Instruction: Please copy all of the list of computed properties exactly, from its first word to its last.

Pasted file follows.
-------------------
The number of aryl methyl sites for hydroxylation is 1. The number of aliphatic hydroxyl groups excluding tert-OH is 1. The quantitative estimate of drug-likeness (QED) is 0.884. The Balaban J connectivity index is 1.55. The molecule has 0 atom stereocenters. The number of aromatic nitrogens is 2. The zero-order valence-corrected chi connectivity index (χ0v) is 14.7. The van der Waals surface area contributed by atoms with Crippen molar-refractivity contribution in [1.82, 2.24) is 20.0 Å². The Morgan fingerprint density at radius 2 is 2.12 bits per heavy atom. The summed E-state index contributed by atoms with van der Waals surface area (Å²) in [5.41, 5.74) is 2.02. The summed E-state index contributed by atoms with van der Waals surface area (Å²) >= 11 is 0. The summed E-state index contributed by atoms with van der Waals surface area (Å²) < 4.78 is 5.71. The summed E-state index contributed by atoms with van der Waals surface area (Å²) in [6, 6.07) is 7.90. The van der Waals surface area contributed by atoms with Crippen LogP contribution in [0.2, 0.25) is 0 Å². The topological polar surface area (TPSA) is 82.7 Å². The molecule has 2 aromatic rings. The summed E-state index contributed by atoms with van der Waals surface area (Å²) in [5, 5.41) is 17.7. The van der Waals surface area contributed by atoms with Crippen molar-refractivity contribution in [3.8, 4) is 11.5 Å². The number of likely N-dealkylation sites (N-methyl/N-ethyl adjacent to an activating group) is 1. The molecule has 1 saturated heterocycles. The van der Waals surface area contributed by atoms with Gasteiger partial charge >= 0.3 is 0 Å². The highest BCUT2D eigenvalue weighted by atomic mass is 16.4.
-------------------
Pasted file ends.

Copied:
The number of aryl methyl sites for hydroxylation is 1. The number of aliphatic hydroxyl groups excluding tert-OH is 1. The quantitative estimate of drug-likeness (QED) is 0.884. The Balaban J connectivity index is 1.55. The molecule has 0 atom stereocenters. The number of aromatic nitrogens is 2. The zero-order valence-corrected chi connectivity index (χ0v) is 14.7. The van der Waals surface area contributed by atoms with Crippen molar-refractivity contribution in [1.82, 2.24) is 20.0 Å². The Morgan fingerprint density at radius 2 is 2.12 bits per heavy atom. The summed E-state index contributed by atoms with van der Waals surface area (Å²) in [5.41, 5.74) is 2.02. The summed E-state index contributed by atoms with van der Waals surface area (Å²) >= 11 is 0. The summed E-state index contributed by atoms with van der Waals surface area (Å²) < 4.78 is 5.71. The summed E-state index contributed by atoms with van der Waals surface area (Å²) in [6, 6.07) is 7.90. The van der Waals surface area contributed by atoms with Crippen LogP contribution in [0.2, 0.25) is 0 Å². The topological polar surface area (TPSA) is 82.7 Å². The molecule has 2 aromatic rings. The summed E-state index contributed by atoms with van der Waals surface area (Å²) in [5, 5.41) is 17.7. The van der Waals surface area contributed by atoms with Crippen molar-refractivity contribution in [3.8, 4) is 11.5 Å². The number of likely N-dealkylation sites (N-methyl/N-ethyl adjacent to an activating group) is 1. The molecule has 1 saturated heterocycles. The van der Waals surface area contributed by atoms with Gasteiger partial charge >= 0.3 is 0 Å². The highest BCUT2D eigenvalue weighted by atomic mass is 16.4.